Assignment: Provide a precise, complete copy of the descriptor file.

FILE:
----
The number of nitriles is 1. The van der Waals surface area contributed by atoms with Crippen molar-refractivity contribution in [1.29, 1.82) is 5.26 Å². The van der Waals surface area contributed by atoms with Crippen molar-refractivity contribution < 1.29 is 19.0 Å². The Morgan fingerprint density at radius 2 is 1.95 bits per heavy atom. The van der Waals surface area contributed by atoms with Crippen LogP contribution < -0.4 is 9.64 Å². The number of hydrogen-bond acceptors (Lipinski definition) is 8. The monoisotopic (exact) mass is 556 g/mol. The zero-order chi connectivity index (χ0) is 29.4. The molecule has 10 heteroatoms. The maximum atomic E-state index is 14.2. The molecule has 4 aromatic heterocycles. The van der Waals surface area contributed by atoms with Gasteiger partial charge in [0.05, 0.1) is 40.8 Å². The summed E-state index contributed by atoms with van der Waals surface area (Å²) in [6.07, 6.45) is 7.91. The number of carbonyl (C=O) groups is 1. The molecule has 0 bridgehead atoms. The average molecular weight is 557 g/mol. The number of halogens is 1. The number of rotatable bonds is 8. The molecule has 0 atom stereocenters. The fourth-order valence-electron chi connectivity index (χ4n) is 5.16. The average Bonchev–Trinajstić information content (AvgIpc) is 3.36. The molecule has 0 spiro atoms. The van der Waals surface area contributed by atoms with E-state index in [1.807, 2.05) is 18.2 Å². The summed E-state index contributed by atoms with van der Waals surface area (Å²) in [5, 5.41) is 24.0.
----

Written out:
The number of nitriles is 1. The van der Waals surface area contributed by atoms with Crippen molar-refractivity contribution in [1.29, 1.82) is 5.26 Å². The van der Waals surface area contributed by atoms with Crippen molar-refractivity contribution < 1.29 is 19.0 Å². The Morgan fingerprint density at radius 2 is 1.95 bits per heavy atom. The van der Waals surface area contributed by atoms with Crippen LogP contribution < -0.4 is 9.64 Å². The number of hydrogen-bond acceptors (Lipinski definition) is 8. The monoisotopic (exact) mass is 556 g/mol. The zero-order chi connectivity index (χ0) is 29.4. The molecule has 10 heteroatoms. The maximum atomic E-state index is 14.2. The molecule has 4 aromatic heterocycles. The van der Waals surface area contributed by atoms with Gasteiger partial charge in [0.05, 0.1) is 40.8 Å². The summed E-state index contributed by atoms with van der Waals surface area (Å²) in [6.07, 6.45) is 7.91. The number of carbonyl (C=O) groups is 1. The molecule has 0 bridgehead atoms. The average molecular weight is 557 g/mol. The number of halogens is 1. The number of rotatable bonds is 8. The molecule has 0 atom stereocenters. The fourth-order valence-electron chi connectivity index (χ4n) is 5.16. The average Bonchev–Trinajstić information content (AvgIpc) is 3.36. The molecule has 0 spiro atoms. The van der Waals surface area contributed by atoms with E-state index in [1.807, 2.05) is 18.2 Å². The summed E-state index contributed by atoms with van der Waals surface area (Å²) in [5, 5.41) is 24.0.